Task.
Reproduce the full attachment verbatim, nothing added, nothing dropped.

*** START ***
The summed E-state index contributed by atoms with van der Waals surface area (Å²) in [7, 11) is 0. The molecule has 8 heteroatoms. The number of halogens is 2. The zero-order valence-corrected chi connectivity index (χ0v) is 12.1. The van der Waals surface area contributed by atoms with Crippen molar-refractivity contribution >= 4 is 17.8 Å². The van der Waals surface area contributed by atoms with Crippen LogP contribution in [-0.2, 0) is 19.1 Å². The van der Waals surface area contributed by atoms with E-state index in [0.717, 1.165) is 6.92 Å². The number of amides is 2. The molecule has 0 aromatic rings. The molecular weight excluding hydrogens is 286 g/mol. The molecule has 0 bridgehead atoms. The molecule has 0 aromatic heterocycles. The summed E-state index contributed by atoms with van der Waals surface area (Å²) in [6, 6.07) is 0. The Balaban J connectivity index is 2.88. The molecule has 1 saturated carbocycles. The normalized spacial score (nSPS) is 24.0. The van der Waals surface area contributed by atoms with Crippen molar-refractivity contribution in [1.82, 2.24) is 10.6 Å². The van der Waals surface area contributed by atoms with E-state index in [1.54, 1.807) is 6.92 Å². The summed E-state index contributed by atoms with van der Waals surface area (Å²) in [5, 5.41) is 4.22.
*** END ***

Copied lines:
The summed E-state index contributed by atoms with van der Waals surface area (Å²) in [7, 11) is 0. The molecule has 8 heteroatoms. The number of halogens is 2. The zero-order valence-corrected chi connectivity index (χ0v) is 12.1. The van der Waals surface area contributed by atoms with Crippen molar-refractivity contribution >= 4 is 17.8 Å². The van der Waals surface area contributed by atoms with Crippen LogP contribution in [-0.2, 0) is 19.1 Å². The van der Waals surface area contributed by atoms with E-state index in [0.717, 1.165) is 6.92 Å². The number of amides is 2. The molecule has 0 aromatic rings. The molecular weight excluding hydrogens is 286 g/mol. The molecule has 0 bridgehead atoms. The molecule has 0 aromatic heterocycles. The summed E-state index contributed by atoms with van der Waals surface area (Å²) in [6, 6.07) is 0. The Balaban J connectivity index is 2.88. The molecule has 1 saturated carbocycles. The normalized spacial score (nSPS) is 24.0. The van der Waals surface area contributed by atoms with Crippen molar-refractivity contribution in [1.82, 2.24) is 10.6 Å². The van der Waals surface area contributed by atoms with E-state index in [1.54, 1.807) is 6.92 Å². The summed E-state index contributed by atoms with van der Waals surface area (Å²) in [5, 5.41) is 4.22.